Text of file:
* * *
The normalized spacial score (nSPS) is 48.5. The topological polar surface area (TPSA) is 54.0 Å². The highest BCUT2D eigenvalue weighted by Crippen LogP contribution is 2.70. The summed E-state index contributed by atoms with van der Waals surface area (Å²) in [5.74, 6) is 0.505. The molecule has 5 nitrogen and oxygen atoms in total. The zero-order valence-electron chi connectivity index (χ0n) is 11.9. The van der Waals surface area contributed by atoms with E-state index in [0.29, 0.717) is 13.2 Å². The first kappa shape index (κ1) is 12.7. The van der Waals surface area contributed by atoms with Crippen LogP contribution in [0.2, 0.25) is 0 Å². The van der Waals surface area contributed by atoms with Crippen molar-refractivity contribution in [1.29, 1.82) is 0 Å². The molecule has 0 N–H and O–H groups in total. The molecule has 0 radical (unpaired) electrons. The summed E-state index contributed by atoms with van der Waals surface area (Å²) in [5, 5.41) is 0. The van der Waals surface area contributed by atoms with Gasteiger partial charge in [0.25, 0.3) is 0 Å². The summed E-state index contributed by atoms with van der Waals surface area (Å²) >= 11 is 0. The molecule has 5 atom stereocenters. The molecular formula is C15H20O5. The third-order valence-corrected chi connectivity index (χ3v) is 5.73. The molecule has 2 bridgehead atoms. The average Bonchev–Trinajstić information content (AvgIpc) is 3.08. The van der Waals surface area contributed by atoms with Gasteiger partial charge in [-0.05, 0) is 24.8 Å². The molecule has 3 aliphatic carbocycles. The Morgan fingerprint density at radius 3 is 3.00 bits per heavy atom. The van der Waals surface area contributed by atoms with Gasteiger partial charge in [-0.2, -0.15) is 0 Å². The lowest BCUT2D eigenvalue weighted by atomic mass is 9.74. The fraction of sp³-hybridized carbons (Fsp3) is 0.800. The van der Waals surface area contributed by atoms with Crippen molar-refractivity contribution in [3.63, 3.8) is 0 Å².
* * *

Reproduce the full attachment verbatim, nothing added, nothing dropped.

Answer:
The normalized spacial score (nSPS) is 48.5. The topological polar surface area (TPSA) is 54.0 Å². The highest BCUT2D eigenvalue weighted by Crippen LogP contribution is 2.70. The summed E-state index contributed by atoms with van der Waals surface area (Å²) in [5.74, 6) is 0.505. The molecule has 5 nitrogen and oxygen atoms in total. The zero-order valence-electron chi connectivity index (χ0n) is 11.9. The van der Waals surface area contributed by atoms with E-state index in [0.29, 0.717) is 13.2 Å². The first kappa shape index (κ1) is 12.7. The van der Waals surface area contributed by atoms with Crippen LogP contribution in [0.2, 0.25) is 0 Å². The van der Waals surface area contributed by atoms with Crippen molar-refractivity contribution in [1.29, 1.82) is 0 Å². The molecule has 0 N–H and O–H groups in total. The molecule has 0 radical (unpaired) electrons. The summed E-state index contributed by atoms with van der Waals surface area (Å²) in [5, 5.41) is 0. The van der Waals surface area contributed by atoms with Gasteiger partial charge in [0.25, 0.3) is 0 Å². The summed E-state index contributed by atoms with van der Waals surface area (Å²) >= 11 is 0. The molecule has 5 atom stereocenters. The molecular formula is C15H20O5. The third-order valence-corrected chi connectivity index (χ3v) is 5.73. The molecule has 2 bridgehead atoms. The average Bonchev–Trinajstić information content (AvgIpc) is 3.08. The van der Waals surface area contributed by atoms with Gasteiger partial charge in [-0.05, 0) is 24.8 Å². The molecule has 3 aliphatic carbocycles. The Morgan fingerprint density at radius 3 is 3.00 bits per heavy atom. The van der Waals surface area contributed by atoms with Gasteiger partial charge in [-0.2, -0.15) is 0 Å². The lowest BCUT2D eigenvalue weighted by atomic mass is 9.74. The fraction of sp³-hybridized carbons (Fsp3) is 0.800. The van der Waals surface area contributed by atoms with Crippen molar-refractivity contribution in [3.63, 3.8) is 0 Å².